Title:

The thermodynamics of risk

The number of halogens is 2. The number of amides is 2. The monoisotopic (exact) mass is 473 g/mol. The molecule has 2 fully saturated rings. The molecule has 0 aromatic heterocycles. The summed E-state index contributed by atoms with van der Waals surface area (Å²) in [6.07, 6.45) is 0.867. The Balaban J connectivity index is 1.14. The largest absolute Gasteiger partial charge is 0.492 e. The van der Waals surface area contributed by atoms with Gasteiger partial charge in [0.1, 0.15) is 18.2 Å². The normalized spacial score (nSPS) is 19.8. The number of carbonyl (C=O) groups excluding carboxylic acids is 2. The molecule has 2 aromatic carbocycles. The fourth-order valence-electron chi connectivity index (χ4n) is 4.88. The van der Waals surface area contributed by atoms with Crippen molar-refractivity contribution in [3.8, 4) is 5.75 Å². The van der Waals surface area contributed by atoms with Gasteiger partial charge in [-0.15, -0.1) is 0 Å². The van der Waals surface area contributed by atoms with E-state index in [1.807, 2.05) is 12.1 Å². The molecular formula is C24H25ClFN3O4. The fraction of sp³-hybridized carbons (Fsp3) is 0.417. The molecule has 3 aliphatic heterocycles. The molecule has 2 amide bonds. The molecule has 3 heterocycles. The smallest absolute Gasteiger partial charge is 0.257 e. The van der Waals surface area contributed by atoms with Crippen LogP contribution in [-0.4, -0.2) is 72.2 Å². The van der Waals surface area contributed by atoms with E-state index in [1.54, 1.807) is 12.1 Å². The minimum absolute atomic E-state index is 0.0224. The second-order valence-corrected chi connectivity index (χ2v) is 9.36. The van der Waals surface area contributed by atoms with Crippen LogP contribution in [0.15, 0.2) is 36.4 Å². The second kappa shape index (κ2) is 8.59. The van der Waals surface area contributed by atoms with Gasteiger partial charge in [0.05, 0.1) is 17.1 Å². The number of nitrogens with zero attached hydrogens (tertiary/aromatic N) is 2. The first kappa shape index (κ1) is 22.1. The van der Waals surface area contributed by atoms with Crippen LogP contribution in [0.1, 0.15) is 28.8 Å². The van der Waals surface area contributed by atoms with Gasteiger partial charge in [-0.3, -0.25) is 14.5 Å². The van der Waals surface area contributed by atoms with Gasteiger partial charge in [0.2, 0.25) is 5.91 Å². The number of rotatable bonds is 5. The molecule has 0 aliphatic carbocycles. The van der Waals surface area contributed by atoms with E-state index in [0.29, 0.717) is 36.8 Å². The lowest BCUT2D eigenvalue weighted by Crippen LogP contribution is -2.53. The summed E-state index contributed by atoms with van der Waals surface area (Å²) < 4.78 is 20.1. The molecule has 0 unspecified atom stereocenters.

It is now routine to consider the full probability distribution of downturns in many sectors. In the financial services sector regulators (both internal and external) require corporations not only to measure their risk, but also to hold a sufficient amount of capital to cover potential losses given that risk. Another example is in emergency service vehicle routing, where one needs to be able to reliably get to a destination within a fixed limit of time, rather than taking a route which may have a shorter expected travel time but could, under certain travel conditions, take significantly longer [Samaranayake et al., 2012]. Further examples can be found in food hygiene [Pouillot et al., 2007] and technology infrastructure [Buyya et al., 2009]. In the first part of the thesis we consider the implications of risk in portfolio optimisation. We construct an algorithm which allows for the efficient optimisation of a portfolio at various risk points. During this work we assume that the value at risk can only be estimated via sampling; this is because it would be near impossible to analytically capture the probability distribution of a large portfolio. We focus initially on optimising a single risk point but later expand the work to the optimisation of multiple risk points. We study the ensemble defined by the algorithm, and also various approximations of it are then used to both improve the algorithm but also to question exactly what we should be optimising when we wish to minimise risk. The key challenge in constructing such an algorithm is to consider how much the optimisation method biases the samples used to estimate the value at risk. We wish to select genuinely better solutions; not just solutions which were somehow lucky, and hence treated more favourably, during the optimisation process. In the second part of the thesis we switch our focus to considering how we can understand when large losses will occur. In the financial services sector this translates to asking the question: under what market conditions will I make a (very) significant loss, or even go bankrupt? We consider various methods of answering this question. The initial algorithm relies heavily on an understanding of how our portfolio is modelled but we work to extend this algorithm so that no prior knowledge of the system is required. In the final chapter we discuss some further implications and possible future directions of this work.